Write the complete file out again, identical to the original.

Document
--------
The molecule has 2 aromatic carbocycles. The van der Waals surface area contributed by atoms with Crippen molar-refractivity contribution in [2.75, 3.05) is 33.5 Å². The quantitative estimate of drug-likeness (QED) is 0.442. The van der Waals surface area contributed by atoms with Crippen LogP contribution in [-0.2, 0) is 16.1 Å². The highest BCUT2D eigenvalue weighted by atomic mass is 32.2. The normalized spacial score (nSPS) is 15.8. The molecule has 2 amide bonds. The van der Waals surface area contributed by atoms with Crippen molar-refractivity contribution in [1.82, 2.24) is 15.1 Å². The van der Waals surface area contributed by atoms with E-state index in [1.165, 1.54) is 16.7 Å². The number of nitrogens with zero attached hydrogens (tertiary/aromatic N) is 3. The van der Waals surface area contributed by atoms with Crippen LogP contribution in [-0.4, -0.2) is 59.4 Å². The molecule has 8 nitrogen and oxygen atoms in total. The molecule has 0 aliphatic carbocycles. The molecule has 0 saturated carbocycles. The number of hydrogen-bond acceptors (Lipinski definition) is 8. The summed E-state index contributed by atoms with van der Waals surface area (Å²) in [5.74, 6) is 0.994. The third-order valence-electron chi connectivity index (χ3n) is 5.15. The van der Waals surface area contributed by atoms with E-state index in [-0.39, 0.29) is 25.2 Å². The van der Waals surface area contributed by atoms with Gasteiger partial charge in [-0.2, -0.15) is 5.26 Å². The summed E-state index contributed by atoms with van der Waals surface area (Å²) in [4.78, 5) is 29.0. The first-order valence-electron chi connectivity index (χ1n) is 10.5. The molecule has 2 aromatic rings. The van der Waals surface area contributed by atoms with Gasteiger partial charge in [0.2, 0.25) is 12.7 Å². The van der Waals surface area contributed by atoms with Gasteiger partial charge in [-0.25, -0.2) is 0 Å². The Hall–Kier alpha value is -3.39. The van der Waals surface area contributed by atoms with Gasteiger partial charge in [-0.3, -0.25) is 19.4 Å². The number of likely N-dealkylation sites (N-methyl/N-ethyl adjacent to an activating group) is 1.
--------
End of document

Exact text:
The molecule has 2 aromatic carbocycles. The van der Waals surface area contributed by atoms with Crippen molar-refractivity contribution in [2.75, 3.05) is 33.5 Å². The quantitative estimate of drug-likeness (QED) is 0.442. The van der Waals surface area contributed by atoms with Crippen LogP contribution in [-0.2, 0) is 16.1 Å². The highest BCUT2D eigenvalue weighted by atomic mass is 32.2. The normalized spacial score (nSPS) is 15.8. The molecule has 2 amide bonds. The van der Waals surface area contributed by atoms with Crippen molar-refractivity contribution in [1.82, 2.24) is 15.1 Å². The van der Waals surface area contributed by atoms with E-state index in [1.165, 1.54) is 16.7 Å². The number of nitrogens with zero attached hydrogens (tertiary/aromatic N) is 3. The van der Waals surface area contributed by atoms with Crippen LogP contribution in [-0.4, -0.2) is 59.4 Å². The molecule has 8 nitrogen and oxygen atoms in total. The molecule has 0 aliphatic carbocycles. The molecule has 0 saturated carbocycles. The number of hydrogen-bond acceptors (Lipinski definition) is 8. The summed E-state index contributed by atoms with van der Waals surface area (Å²) in [5.74, 6) is 0.994. The third-order valence-electron chi connectivity index (χ3n) is 5.15. The van der Waals surface area contributed by atoms with E-state index in [-0.39, 0.29) is 25.2 Å². The van der Waals surface area contributed by atoms with Gasteiger partial charge in [-0.2, -0.15) is 5.26 Å². The summed E-state index contributed by atoms with van der Waals surface area (Å²) in [4.78, 5) is 29.0. The first-order valence-electron chi connectivity index (χ1n) is 10.5. The molecule has 2 aromatic rings. The van der Waals surface area contributed by atoms with Gasteiger partial charge in [0.2, 0.25) is 12.7 Å². The van der Waals surface area contributed by atoms with Gasteiger partial charge in [-0.25, -0.2) is 0 Å². The Hall–Kier alpha value is -3.39. The van der Waals surface area contributed by atoms with Gasteiger partial charge in [-0.3, -0.25) is 19.4 Å². The number of likely N-dealkylation sites (N-methyl/N-ethyl adjacent to an activating group) is 1.